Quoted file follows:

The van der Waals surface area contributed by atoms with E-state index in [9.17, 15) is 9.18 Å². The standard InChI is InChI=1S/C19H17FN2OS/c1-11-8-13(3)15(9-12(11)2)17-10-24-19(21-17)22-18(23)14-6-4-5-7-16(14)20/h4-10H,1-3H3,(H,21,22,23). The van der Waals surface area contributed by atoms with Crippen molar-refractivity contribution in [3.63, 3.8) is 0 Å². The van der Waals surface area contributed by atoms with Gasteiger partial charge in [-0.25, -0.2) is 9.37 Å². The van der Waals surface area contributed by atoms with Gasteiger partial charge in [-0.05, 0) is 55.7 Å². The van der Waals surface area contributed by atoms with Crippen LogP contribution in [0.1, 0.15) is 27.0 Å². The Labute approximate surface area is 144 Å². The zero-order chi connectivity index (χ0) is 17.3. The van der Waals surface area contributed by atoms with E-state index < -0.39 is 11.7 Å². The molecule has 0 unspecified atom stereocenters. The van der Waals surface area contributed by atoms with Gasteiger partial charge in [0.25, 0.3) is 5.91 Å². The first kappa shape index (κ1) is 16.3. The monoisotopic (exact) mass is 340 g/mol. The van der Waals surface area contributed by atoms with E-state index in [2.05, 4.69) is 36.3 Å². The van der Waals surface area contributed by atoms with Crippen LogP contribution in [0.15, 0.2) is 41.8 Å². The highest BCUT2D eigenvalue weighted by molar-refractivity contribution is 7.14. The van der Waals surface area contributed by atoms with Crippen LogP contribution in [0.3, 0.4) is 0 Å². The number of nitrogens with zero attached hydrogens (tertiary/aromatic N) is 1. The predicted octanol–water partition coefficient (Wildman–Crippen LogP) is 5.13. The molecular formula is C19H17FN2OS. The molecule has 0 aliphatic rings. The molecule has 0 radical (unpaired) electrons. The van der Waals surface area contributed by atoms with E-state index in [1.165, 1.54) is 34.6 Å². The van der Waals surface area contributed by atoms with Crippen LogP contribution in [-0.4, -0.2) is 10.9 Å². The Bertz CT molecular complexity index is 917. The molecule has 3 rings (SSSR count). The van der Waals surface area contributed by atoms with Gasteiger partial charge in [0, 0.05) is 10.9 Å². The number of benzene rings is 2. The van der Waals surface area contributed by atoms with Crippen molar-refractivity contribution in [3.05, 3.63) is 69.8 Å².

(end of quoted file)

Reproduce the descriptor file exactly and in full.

The van der Waals surface area contributed by atoms with E-state index in [9.17, 15) is 9.18 Å². The standard InChI is InChI=1S/C19H17FN2OS/c1-11-8-13(3)15(9-12(11)2)17-10-24-19(21-17)22-18(23)14-6-4-5-7-16(14)20/h4-10H,1-3H3,(H,21,22,23). The van der Waals surface area contributed by atoms with Crippen molar-refractivity contribution in [3.63, 3.8) is 0 Å². The van der Waals surface area contributed by atoms with Gasteiger partial charge in [-0.25, -0.2) is 9.37 Å². The van der Waals surface area contributed by atoms with Gasteiger partial charge in [-0.05, 0) is 55.7 Å². The van der Waals surface area contributed by atoms with Crippen LogP contribution in [0.1, 0.15) is 27.0 Å². The Labute approximate surface area is 144 Å². The zero-order chi connectivity index (χ0) is 17.3. The van der Waals surface area contributed by atoms with E-state index < -0.39 is 11.7 Å². The molecule has 0 unspecified atom stereocenters. The van der Waals surface area contributed by atoms with Gasteiger partial charge in [0.25, 0.3) is 5.91 Å². The first kappa shape index (κ1) is 16.3. The monoisotopic (exact) mass is 340 g/mol. The van der Waals surface area contributed by atoms with E-state index in [2.05, 4.69) is 36.3 Å². The van der Waals surface area contributed by atoms with Crippen LogP contribution in [0.15, 0.2) is 41.8 Å². The highest BCUT2D eigenvalue weighted by molar-refractivity contribution is 7.14. The van der Waals surface area contributed by atoms with Crippen LogP contribution in [0.3, 0.4) is 0 Å². The number of nitrogens with zero attached hydrogens (tertiary/aromatic N) is 1. The predicted octanol–water partition coefficient (Wildman–Crippen LogP) is 5.13. The molecular formula is C19H17FN2OS. The molecule has 0 aliphatic rings. The molecule has 0 radical (unpaired) electrons. The van der Waals surface area contributed by atoms with E-state index in [1.165, 1.54) is 34.6 Å². The van der Waals surface area contributed by atoms with Crippen LogP contribution in [-0.4, -0.2) is 10.9 Å². The Bertz CT molecular complexity index is 917. The molecule has 3 rings (SSSR count). The van der Waals surface area contributed by atoms with Gasteiger partial charge in [0, 0.05) is 10.9 Å². The number of benzene rings is 2. The van der Waals surface area contributed by atoms with Crippen molar-refractivity contribution in [3.05, 3.63) is 69.8 Å².